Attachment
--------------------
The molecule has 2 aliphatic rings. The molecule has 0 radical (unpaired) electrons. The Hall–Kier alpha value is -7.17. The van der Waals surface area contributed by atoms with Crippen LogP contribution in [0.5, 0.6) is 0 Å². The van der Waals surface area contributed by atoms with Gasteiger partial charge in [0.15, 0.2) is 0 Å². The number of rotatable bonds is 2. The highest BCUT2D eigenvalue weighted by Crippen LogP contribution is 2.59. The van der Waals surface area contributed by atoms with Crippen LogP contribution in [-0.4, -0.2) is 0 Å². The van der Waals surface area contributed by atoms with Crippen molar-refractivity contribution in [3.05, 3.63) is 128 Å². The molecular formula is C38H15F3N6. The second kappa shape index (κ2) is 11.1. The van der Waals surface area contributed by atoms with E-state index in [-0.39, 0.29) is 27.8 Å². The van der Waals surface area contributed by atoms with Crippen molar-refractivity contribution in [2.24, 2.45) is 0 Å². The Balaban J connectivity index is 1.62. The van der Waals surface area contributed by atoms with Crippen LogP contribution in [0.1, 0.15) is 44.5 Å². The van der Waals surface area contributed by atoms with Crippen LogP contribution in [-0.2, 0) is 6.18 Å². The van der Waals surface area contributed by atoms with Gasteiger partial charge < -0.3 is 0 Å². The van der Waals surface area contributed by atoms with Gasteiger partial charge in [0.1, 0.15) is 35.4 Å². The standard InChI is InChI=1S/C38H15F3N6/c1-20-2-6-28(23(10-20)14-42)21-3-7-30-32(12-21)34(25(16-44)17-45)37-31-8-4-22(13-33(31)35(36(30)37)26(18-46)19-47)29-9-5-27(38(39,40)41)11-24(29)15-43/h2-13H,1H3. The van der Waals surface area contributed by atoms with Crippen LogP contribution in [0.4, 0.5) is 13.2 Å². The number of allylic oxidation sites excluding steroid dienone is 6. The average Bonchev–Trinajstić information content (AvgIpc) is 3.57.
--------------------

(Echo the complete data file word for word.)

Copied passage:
The molecule has 2 aliphatic rings. The molecule has 0 radical (unpaired) electrons. The Hall–Kier alpha value is -7.17. The van der Waals surface area contributed by atoms with Crippen LogP contribution in [0.5, 0.6) is 0 Å². The van der Waals surface area contributed by atoms with Gasteiger partial charge in [0.15, 0.2) is 0 Å². The number of rotatable bonds is 2. The highest BCUT2D eigenvalue weighted by Crippen LogP contribution is 2.59. The van der Waals surface area contributed by atoms with Crippen LogP contribution in [-0.4, -0.2) is 0 Å². The van der Waals surface area contributed by atoms with Crippen molar-refractivity contribution in [3.05, 3.63) is 128 Å². The molecular formula is C38H15F3N6. The second kappa shape index (κ2) is 11.1. The van der Waals surface area contributed by atoms with E-state index in [-0.39, 0.29) is 27.8 Å². The van der Waals surface area contributed by atoms with Crippen molar-refractivity contribution in [2.24, 2.45) is 0 Å². The Balaban J connectivity index is 1.62. The van der Waals surface area contributed by atoms with Crippen LogP contribution in [0.1, 0.15) is 44.5 Å². The van der Waals surface area contributed by atoms with Crippen LogP contribution in [-0.2, 0) is 6.18 Å². The van der Waals surface area contributed by atoms with Gasteiger partial charge < -0.3 is 0 Å². The van der Waals surface area contributed by atoms with Gasteiger partial charge in [0.1, 0.15) is 35.4 Å². The standard InChI is InChI=1S/C38H15F3N6/c1-20-2-6-28(23(10-20)14-42)21-3-7-30-32(12-21)34(25(16-44)17-45)37-31-8-4-22(13-33(31)35(36(30)37)26(18-46)19-47)29-9-5-27(38(39,40)41)11-24(29)15-43/h2-13H,1H3. The van der Waals surface area contributed by atoms with Crippen LogP contribution in [0.4, 0.5) is 13.2 Å². The number of allylic oxidation sites excluding steroid dienone is 6. The average Bonchev–Trinajstić information content (AvgIpc) is 3.57.